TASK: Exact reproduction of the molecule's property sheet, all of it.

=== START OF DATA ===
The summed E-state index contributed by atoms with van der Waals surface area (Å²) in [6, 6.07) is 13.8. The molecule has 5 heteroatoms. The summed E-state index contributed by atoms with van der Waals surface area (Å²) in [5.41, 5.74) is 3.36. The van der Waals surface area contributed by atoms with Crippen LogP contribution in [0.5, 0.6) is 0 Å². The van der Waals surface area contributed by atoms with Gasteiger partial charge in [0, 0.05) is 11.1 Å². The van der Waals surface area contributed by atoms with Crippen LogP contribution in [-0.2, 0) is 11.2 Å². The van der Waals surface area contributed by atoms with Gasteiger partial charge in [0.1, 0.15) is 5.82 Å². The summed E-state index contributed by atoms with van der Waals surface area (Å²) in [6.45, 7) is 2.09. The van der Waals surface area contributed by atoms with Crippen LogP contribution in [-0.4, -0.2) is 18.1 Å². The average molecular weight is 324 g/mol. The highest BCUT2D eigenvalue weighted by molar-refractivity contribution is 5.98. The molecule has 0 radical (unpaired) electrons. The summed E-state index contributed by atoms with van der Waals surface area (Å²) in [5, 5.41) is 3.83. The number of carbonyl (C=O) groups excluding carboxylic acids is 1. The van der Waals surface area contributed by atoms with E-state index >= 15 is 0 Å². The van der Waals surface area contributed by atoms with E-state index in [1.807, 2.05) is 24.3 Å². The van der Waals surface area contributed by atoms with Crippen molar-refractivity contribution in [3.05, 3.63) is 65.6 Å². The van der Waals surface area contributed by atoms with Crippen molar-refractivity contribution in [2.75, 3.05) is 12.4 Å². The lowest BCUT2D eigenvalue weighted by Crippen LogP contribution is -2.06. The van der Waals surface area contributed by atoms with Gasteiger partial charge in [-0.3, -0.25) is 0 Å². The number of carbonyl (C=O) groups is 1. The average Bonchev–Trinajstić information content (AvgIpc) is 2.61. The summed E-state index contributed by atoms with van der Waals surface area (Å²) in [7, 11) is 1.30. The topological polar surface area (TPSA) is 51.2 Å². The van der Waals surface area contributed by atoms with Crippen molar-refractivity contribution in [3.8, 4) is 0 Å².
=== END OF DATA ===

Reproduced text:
The summed E-state index contributed by atoms with van der Waals surface area (Å²) in [6, 6.07) is 13.8. The molecule has 5 heteroatoms. The summed E-state index contributed by atoms with van der Waals surface area (Å²) in [5.41, 5.74) is 3.36. The van der Waals surface area contributed by atoms with Crippen LogP contribution in [0.5, 0.6) is 0 Å². The van der Waals surface area contributed by atoms with Gasteiger partial charge in [0, 0.05) is 11.1 Å². The van der Waals surface area contributed by atoms with Crippen LogP contribution in [-0.2, 0) is 11.2 Å². The van der Waals surface area contributed by atoms with Gasteiger partial charge in [0.1, 0.15) is 5.82 Å². The summed E-state index contributed by atoms with van der Waals surface area (Å²) in [6.45, 7) is 2.09. The van der Waals surface area contributed by atoms with Crippen LogP contribution in [-0.4, -0.2) is 18.1 Å². The average molecular weight is 324 g/mol. The highest BCUT2D eigenvalue weighted by molar-refractivity contribution is 5.98. The molecule has 0 radical (unpaired) electrons. The summed E-state index contributed by atoms with van der Waals surface area (Å²) in [5, 5.41) is 3.83. The number of carbonyl (C=O) groups excluding carboxylic acids is 1. The van der Waals surface area contributed by atoms with E-state index >= 15 is 0 Å². The van der Waals surface area contributed by atoms with E-state index in [1.807, 2.05) is 24.3 Å². The van der Waals surface area contributed by atoms with Crippen molar-refractivity contribution in [3.05, 3.63) is 65.6 Å². The van der Waals surface area contributed by atoms with Crippen molar-refractivity contribution in [2.75, 3.05) is 12.4 Å². The lowest BCUT2D eigenvalue weighted by Crippen LogP contribution is -2.06. The van der Waals surface area contributed by atoms with Gasteiger partial charge in [-0.3, -0.25) is 0 Å². The number of carbonyl (C=O) groups is 1. The average Bonchev–Trinajstić information content (AvgIpc) is 2.61. The summed E-state index contributed by atoms with van der Waals surface area (Å²) in [7, 11) is 1.30. The topological polar surface area (TPSA) is 51.2 Å². The van der Waals surface area contributed by atoms with Crippen molar-refractivity contribution in [3.8, 4) is 0 Å².